“Allelic exclusion has historically been a poorly understood topic,” says Howard Cedar, M.D., Ph.D., professor of biochemistry and genetics at the Hebrew University of Jerusalem.
Described in cells of the immune, olfactory, and other systems, allelic exclusion refers to the process of expressing only one allele of a gene, while the other one remains silent. The human immune system is able to generate an estimated 10 billion different types of antibodies, a recombinatorial diversity that is mostly controlled at the level of DNA rearrangements. “But every antibody-producing cell ends up synthesizing only one type of antibody, even though the existence of two alleles makes it theoretically possible to produce a different type of antibody from each allele, so there is a paradox here,” says Dr. Cedar.
Allelic exclusion at the immunoglobulin locus, intensely debated over time, was initially thought to occur through a feedback process, in which rearrangements at one allele could signal to switch the other allele off. “It turns out that a different mechanism is in place,” Dr. Cedar says.
He and his colleagues have revealed, for the first time, the possibility to identify the allele that will undergo rearrangements and become functional based on particular chromatin signatures that involve specific histone acetylation and methylation patterns. “We can already identify the allele that is marked to be used for recombination, in a cell that does not even know yet that it will produce antibodies,” he explains.
Dr. Cedar and colleagues further observed that in the region encoding the immunoglobulin genes, one allele always replicates early during the cell cycle, while the other one replicates late, a phenomenon termed asynchronous replication.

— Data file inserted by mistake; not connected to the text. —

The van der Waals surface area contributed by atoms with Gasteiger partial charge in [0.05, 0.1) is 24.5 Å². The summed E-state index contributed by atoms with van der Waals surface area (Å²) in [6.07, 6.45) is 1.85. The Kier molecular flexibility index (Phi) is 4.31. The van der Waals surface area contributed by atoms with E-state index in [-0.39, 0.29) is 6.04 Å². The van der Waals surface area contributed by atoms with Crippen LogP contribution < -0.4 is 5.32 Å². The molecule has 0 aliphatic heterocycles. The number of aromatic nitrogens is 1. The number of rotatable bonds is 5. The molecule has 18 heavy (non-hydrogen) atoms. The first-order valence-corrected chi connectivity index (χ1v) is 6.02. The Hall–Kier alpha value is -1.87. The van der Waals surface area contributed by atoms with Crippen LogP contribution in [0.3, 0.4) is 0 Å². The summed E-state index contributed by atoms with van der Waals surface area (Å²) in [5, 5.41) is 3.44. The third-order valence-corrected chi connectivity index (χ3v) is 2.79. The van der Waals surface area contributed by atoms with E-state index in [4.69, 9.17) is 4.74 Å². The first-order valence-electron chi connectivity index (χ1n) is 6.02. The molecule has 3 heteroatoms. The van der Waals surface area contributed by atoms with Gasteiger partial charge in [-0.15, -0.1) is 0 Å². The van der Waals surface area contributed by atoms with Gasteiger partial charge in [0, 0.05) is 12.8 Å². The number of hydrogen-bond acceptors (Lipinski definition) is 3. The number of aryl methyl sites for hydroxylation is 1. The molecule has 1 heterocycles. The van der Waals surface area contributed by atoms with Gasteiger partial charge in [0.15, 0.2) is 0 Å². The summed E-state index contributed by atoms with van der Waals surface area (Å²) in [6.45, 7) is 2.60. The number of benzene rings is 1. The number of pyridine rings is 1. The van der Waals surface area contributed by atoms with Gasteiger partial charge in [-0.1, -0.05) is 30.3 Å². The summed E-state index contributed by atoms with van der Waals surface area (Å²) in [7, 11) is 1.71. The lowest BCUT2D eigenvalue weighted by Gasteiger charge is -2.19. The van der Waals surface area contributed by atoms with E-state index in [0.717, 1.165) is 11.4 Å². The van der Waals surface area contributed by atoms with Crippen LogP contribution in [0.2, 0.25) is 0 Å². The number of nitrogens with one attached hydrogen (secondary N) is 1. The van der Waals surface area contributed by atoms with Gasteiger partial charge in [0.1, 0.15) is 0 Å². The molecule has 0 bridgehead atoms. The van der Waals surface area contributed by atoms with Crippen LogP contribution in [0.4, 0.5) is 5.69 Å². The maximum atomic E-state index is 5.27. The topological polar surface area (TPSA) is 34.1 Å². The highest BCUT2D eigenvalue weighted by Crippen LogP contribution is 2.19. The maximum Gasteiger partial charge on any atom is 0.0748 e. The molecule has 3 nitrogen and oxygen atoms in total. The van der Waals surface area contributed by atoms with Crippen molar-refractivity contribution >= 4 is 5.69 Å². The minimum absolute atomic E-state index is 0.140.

“It is always the early-replicating allele that will undergo rearrangement,” Dr. Cedar says. In pre-B and B cells this phenomenon is clonal, meaning that the same replication pattern will be maintained for all the progeny of a cell and after subsequent cell divisions, as well.
Not all cells exhibit this pattern, though. “Adult hematopoietic stem cells do not maintain the same allelic replication pattern as they divide,” Dr. Cedar says.
Even though these cells also exhibit asynchronous replication, one of their distinguishing features is that the early- and late-replicating alleles alternate during successive generations. “This makes adult hematopoietic cells pluripotent in terms of their allelic choice,” he explains.
This phenomenon reflects a new dimension of stem cell plasticity. “Maternal or paternal alleles can be expressed until a certain point during stem cell development, until they make a decision, and after that this pattern becomes fixed and it cannot change any longer,” Dr. Cedar continues.
As these and many other advances illustrate, cellular reprogramming transcends interdisciplinary boundaries and is set to answer biological questions from areas that, historically, were not thought to be associated with stem cell biology or with development. Along with regenerative medicine, fields such as immunology, oncology, and chromatin biology also stand to benefit from advances in cellular reprogramming. While translating research findings to clinical benefits still has to surpass significant hurdles, the prospect to reshape the therapeutic arena is witnessing a transformative era.